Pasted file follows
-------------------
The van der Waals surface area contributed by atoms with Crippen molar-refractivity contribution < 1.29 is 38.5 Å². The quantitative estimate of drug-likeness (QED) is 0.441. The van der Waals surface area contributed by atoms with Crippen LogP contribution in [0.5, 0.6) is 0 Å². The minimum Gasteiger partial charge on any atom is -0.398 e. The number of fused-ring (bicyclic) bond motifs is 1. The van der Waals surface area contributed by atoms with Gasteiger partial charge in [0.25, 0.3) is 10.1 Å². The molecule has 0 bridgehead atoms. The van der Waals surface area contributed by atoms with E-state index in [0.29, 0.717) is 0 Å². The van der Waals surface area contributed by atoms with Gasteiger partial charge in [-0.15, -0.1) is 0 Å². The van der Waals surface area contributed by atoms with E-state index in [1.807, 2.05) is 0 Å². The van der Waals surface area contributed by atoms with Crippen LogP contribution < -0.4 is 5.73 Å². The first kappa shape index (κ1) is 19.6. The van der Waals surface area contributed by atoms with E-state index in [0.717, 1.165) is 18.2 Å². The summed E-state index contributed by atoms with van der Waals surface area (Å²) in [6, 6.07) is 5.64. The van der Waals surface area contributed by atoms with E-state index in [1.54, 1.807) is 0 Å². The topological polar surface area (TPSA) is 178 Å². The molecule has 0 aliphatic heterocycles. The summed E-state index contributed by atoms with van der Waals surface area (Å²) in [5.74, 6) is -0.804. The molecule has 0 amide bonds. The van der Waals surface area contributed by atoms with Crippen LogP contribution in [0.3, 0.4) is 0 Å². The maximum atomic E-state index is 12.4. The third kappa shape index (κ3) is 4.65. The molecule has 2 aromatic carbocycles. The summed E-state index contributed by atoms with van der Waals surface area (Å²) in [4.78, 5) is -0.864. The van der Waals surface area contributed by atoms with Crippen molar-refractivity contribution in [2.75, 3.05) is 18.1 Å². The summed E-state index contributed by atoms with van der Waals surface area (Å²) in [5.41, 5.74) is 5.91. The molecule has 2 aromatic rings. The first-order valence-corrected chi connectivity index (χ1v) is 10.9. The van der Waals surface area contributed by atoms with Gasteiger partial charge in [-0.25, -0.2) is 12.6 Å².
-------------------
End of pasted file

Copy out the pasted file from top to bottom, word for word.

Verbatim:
The van der Waals surface area contributed by atoms with Crippen molar-refractivity contribution < 1.29 is 38.5 Å². The quantitative estimate of drug-likeness (QED) is 0.441. The van der Waals surface area contributed by atoms with Crippen LogP contribution in [0.5, 0.6) is 0 Å². The minimum Gasteiger partial charge on any atom is -0.398 e. The number of fused-ring (bicyclic) bond motifs is 1. The van der Waals surface area contributed by atoms with Gasteiger partial charge in [0.25, 0.3) is 10.1 Å². The molecule has 0 bridgehead atoms. The van der Waals surface area contributed by atoms with E-state index in [0.29, 0.717) is 0 Å². The van der Waals surface area contributed by atoms with Gasteiger partial charge in [-0.15, -0.1) is 0 Å². The van der Waals surface area contributed by atoms with E-state index in [1.807, 2.05) is 0 Å². The van der Waals surface area contributed by atoms with Crippen LogP contribution < -0.4 is 5.73 Å². The first kappa shape index (κ1) is 19.6. The van der Waals surface area contributed by atoms with E-state index in [0.717, 1.165) is 18.2 Å². The summed E-state index contributed by atoms with van der Waals surface area (Å²) in [6, 6.07) is 5.64. The van der Waals surface area contributed by atoms with E-state index in [1.54, 1.807) is 0 Å². The topological polar surface area (TPSA) is 178 Å². The molecule has 0 aliphatic heterocycles. The summed E-state index contributed by atoms with van der Waals surface area (Å²) in [5.74, 6) is -0.804. The molecule has 0 amide bonds. The van der Waals surface area contributed by atoms with Crippen LogP contribution in [0.3, 0.4) is 0 Å². The maximum atomic E-state index is 12.4. The third kappa shape index (κ3) is 4.65. The molecule has 2 aromatic carbocycles. The summed E-state index contributed by atoms with van der Waals surface area (Å²) in [4.78, 5) is -0.864. The van der Waals surface area contributed by atoms with Crippen molar-refractivity contribution in [2.75, 3.05) is 18.1 Å². The summed E-state index contributed by atoms with van der Waals surface area (Å²) in [5.41, 5.74) is 5.91. The molecule has 2 aromatic rings. The first-order valence-corrected chi connectivity index (χ1v) is 10.9. The van der Waals surface area contributed by atoms with Gasteiger partial charge in [-0.25, -0.2) is 12.6 Å².